Three weeks ago Nick Srnicek (author of Inventing the Future: Postcapitalism and a World Without Work) and Cllr Joe Goldberg (Cabinet Member for Haringey Council) spoke to the Young Fabian Technology Network about the effects of technological change on the future of employment.
Their perspectives provided an insightful summary of the different positions in the debate on how to respond to the increasing automation of work - Joe Goldberg argued a focus on education, training and investment (particularly in STEM fields) will provide people with the skills to adapt to these changes and retrain, whilst Nick Srnicek suggested trends such as automation and robotics will eventually replace most of the human labour required by our economy and we should attempt to build a society where income is detached from work.
Although these two viewpoints aren’t necessarily contradictory in the short term (state investment in science and technology are necessary for either), Srnicek argued capitalism in its current form has “run out of steam” and no longer produces growth - one reason why technological change will not create jobs to replace those destroyed as happened in the last industrial revolution. This, alongside recent data showing many of the fastest growing employment sectors don’t require a degree, suggest an increasingly low wage, low skill economy. Joe focused on generational changes such as having more geographical mobility than our parents, which, combined with few millennials having mortgages, means the next generation will have the freedom to change city and jobs far more frequently than their parents.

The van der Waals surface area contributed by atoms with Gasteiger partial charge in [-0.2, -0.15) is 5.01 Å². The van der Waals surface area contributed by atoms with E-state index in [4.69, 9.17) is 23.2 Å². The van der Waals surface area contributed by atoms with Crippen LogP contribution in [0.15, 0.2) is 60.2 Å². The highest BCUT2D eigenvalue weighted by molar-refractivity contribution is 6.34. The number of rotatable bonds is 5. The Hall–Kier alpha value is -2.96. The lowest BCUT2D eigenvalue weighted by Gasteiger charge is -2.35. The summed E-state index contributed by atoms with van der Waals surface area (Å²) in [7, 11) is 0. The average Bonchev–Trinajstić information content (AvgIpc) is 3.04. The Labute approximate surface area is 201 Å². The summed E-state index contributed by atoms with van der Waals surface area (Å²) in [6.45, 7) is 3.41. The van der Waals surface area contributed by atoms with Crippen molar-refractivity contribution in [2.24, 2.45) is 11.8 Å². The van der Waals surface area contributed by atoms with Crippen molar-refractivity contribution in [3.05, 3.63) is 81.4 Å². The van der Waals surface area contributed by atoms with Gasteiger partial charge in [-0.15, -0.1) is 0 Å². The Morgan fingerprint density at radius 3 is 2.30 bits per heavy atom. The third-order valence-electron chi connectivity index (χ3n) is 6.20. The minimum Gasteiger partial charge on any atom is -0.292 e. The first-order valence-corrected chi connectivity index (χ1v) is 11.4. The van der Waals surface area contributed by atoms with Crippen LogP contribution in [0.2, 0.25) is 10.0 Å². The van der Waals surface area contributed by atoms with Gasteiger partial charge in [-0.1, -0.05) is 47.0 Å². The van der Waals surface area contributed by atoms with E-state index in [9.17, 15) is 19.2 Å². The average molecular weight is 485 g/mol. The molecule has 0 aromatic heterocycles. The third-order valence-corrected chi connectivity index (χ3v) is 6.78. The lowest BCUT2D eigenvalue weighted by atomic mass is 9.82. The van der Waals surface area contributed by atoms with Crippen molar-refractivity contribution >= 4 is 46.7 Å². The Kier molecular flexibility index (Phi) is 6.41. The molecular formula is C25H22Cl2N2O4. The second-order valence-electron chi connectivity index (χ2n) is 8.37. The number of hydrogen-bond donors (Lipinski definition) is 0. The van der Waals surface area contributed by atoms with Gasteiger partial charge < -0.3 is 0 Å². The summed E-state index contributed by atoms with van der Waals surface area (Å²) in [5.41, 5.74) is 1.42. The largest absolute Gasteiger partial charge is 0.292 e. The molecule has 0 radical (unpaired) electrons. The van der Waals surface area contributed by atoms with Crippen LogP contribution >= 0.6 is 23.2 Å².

A large portion of the discussion centered around the idea of a Universal Basic Income. Goldberg proposed a version of basic income that replaces the current benefits system and protects people from the potentially devastating effects of economic and cultural changes that the next industrial revolution will bring, but rejected the idea of a “post-work” society; with the huge global shifts occurring across the world London’s attractiveness as a global hub is as much threatened as the economy would be if people were to stop working with innovative ideas and businesses. Both speakers agreed that other issues such as tax and housing reform would need to happen before a basic income would be possible.
Despite differences in their predictions for the future, there was an acknowledgement on both sides that capitalism has changed and the Labour Party must change with it, with Goldberg noting that the left’s traditional solutions are industrial solutions, unsuited to a post-industrial world.